Director of Sudan's General Intelligence and Security Services Abu Bakr Demblab informed journalists of his decision to dissolve three of his media institutions, at a time when more media freedoms are expected to be introduced in the country.
Asharq Al-Awsat learned that Demblab closed the English-language newspaper “Sudan Vision”, the Sudanese Media Center (SMC) and Khartoum Electronic Media Center (KEM), all of which were affiliated with the ouster ruling regime.
The employees in these institutions expressed their regret at the decision, which they viewed as unfair and contradictory to the revolution and does not honor the efforts they made to change the editorial policy to support the transitional government.
On Saturday, a committee dedicated to disbanding the former ruling National Congress Party was formed and granted power to dissolve all institutions affiliated with it. The committee has not yet made any decisions or started operating, according to sources.
A source at the Ministry of Information denied the ministry's intention to dissolve any media institution, including those of the party. He instead explained that the ownership and editorial policies of media outlets affiliated with the party and funded by the state will change, without affecting their workers.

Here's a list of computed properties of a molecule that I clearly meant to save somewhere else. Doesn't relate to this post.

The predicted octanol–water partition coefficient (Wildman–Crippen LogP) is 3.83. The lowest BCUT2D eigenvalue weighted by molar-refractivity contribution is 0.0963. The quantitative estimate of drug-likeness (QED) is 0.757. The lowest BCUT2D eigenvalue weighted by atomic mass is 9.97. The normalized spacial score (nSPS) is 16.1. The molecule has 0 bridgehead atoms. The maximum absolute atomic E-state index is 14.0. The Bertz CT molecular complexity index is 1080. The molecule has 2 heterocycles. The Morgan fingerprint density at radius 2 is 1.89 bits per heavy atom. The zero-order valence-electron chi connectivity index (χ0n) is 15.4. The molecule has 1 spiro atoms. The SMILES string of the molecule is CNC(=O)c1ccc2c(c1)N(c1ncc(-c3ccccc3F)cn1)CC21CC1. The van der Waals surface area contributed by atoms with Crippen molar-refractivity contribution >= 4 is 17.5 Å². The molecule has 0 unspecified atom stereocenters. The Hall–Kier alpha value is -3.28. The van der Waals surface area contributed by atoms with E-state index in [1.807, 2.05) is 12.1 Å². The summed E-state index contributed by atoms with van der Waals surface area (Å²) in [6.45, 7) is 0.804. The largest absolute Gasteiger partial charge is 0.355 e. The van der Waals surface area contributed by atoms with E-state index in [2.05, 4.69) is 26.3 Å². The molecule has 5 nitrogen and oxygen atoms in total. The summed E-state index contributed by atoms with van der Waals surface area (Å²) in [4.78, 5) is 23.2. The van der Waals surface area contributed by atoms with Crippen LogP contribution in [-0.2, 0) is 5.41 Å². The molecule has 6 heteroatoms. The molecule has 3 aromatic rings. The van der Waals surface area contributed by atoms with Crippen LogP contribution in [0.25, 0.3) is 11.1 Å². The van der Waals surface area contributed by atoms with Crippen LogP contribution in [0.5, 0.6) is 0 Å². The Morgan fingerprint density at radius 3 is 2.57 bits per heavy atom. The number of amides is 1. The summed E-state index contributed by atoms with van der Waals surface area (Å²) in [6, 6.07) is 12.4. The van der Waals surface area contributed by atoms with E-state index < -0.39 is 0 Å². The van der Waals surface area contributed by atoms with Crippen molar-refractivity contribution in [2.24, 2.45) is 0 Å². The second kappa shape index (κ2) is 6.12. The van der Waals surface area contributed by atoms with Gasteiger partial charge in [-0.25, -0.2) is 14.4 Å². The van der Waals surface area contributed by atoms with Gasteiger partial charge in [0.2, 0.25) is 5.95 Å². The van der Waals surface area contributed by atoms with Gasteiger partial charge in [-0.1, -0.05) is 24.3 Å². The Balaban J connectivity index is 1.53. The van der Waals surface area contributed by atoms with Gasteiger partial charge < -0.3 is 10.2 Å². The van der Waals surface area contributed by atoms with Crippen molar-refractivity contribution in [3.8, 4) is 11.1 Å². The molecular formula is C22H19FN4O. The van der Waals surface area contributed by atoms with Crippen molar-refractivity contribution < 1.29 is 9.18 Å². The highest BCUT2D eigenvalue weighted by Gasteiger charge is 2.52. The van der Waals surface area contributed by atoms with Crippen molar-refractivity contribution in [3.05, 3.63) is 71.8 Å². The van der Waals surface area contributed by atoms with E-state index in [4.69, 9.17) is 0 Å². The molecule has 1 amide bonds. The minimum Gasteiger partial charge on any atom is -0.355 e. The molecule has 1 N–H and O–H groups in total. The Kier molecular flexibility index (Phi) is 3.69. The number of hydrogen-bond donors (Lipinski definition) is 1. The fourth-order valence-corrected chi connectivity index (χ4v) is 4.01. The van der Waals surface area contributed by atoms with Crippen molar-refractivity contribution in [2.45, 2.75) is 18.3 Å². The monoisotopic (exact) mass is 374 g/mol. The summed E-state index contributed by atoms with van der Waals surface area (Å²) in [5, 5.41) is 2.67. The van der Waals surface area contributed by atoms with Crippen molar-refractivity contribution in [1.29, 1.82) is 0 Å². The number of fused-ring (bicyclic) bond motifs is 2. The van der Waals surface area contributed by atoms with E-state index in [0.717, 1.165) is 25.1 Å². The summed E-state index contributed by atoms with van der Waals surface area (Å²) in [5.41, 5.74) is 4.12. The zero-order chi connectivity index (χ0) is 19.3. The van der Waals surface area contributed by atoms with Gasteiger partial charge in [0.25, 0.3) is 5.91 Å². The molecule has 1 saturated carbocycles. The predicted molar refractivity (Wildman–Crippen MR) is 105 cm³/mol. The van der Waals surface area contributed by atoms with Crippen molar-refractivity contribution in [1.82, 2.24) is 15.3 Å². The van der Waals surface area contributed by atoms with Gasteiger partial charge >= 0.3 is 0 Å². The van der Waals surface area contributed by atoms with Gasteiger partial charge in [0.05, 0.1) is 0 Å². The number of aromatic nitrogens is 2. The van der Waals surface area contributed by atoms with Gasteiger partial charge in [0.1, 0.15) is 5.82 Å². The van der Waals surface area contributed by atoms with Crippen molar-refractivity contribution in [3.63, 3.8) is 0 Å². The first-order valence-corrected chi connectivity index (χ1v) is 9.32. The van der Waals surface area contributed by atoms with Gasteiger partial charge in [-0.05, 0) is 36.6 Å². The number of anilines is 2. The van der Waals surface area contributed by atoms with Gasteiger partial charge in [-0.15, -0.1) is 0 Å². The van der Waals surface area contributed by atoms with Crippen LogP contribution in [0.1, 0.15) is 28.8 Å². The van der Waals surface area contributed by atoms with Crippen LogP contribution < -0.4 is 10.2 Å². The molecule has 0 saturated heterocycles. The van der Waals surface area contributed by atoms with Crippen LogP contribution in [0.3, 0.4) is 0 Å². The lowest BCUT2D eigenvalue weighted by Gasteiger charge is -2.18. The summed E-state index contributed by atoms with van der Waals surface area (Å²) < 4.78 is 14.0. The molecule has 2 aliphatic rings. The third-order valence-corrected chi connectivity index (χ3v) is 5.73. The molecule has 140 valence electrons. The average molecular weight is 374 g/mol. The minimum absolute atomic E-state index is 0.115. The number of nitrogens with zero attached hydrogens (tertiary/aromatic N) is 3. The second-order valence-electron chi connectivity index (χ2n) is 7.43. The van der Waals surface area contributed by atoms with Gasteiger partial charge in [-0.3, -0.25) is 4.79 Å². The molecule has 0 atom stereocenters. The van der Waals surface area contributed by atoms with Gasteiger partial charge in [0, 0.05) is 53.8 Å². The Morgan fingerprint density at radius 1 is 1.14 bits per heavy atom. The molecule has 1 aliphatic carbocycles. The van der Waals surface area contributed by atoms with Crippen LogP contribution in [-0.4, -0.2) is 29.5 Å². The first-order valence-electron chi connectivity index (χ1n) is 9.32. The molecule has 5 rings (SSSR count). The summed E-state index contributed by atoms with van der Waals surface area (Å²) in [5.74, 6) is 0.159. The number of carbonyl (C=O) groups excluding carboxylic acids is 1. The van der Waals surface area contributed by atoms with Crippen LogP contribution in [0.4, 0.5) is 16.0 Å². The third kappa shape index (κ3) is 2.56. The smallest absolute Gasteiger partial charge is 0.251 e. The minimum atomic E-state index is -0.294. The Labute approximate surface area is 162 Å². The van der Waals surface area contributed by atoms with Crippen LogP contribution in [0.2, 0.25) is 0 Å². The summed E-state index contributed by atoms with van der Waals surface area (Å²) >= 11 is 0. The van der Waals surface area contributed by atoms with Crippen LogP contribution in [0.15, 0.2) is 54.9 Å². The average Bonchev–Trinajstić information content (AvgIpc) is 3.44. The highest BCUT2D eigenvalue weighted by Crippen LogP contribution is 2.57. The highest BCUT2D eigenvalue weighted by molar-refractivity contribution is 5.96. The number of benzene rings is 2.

The intelligence and security services formed a number of media institutions during the rule of ousted president Omar al-Bashir. The ousted president also bought, through a company owned by him, the prestigious al-Sahafa newspaper before closing it over a year ago.
The national security agency employed loyalists to the former regime, most of whom were not journalists, and set editorial policies to serve its propaganda and agenda.
With the toppling of Bashir’s regime, the constitutional document governing the transitional period dictated that the security services will become an apparatus for gathering and analyzing information.
The transitional government is studying means to deal with the media institutions of the National Congress Party. It is also assessing ways to handle other media outlets that were financed through the party or public funds, while ensuring the rights of their employees.
The ownership of those institutions might be transferred to the state, or to public joint stock companies. Another option would be granting ownership to the journalists, after their editorial departments and policies are changed.